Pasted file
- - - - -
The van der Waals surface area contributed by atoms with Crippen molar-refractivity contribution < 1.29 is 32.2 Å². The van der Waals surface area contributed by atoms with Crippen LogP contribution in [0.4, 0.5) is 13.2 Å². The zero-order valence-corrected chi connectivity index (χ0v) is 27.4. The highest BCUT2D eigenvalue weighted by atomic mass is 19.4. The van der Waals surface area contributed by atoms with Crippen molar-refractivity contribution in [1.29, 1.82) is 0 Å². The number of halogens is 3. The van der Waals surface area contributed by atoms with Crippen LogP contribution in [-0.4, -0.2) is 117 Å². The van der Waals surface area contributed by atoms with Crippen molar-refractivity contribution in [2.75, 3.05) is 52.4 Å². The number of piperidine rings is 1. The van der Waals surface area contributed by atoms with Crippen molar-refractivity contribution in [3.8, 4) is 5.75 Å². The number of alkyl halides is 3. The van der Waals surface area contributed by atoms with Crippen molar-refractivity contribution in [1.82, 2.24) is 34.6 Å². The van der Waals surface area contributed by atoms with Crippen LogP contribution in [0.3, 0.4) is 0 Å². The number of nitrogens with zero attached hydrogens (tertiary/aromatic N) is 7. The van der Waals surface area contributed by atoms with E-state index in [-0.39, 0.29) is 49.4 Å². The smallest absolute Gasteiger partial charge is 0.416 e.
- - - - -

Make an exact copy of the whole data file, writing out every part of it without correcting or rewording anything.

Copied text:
The van der Waals surface area contributed by atoms with Crippen molar-refractivity contribution < 1.29 is 32.2 Å². The van der Waals surface area contributed by atoms with Crippen LogP contribution in [0.4, 0.5) is 13.2 Å². The zero-order valence-corrected chi connectivity index (χ0v) is 27.4. The highest BCUT2D eigenvalue weighted by atomic mass is 19.4. The van der Waals surface area contributed by atoms with Crippen molar-refractivity contribution in [1.29, 1.82) is 0 Å². The number of halogens is 3. The van der Waals surface area contributed by atoms with Crippen LogP contribution in [-0.4, -0.2) is 117 Å². The van der Waals surface area contributed by atoms with Crippen molar-refractivity contribution in [2.75, 3.05) is 52.4 Å². The number of piperidine rings is 1. The van der Waals surface area contributed by atoms with Crippen molar-refractivity contribution in [3.8, 4) is 5.75 Å². The number of alkyl halides is 3. The van der Waals surface area contributed by atoms with Crippen molar-refractivity contribution in [1.82, 2.24) is 34.6 Å². The van der Waals surface area contributed by atoms with Crippen LogP contribution in [0.3, 0.4) is 0 Å². The number of nitrogens with zero attached hydrogens (tertiary/aromatic N) is 7. The van der Waals surface area contributed by atoms with E-state index in [-0.39, 0.29) is 49.4 Å². The smallest absolute Gasteiger partial charge is 0.416 e.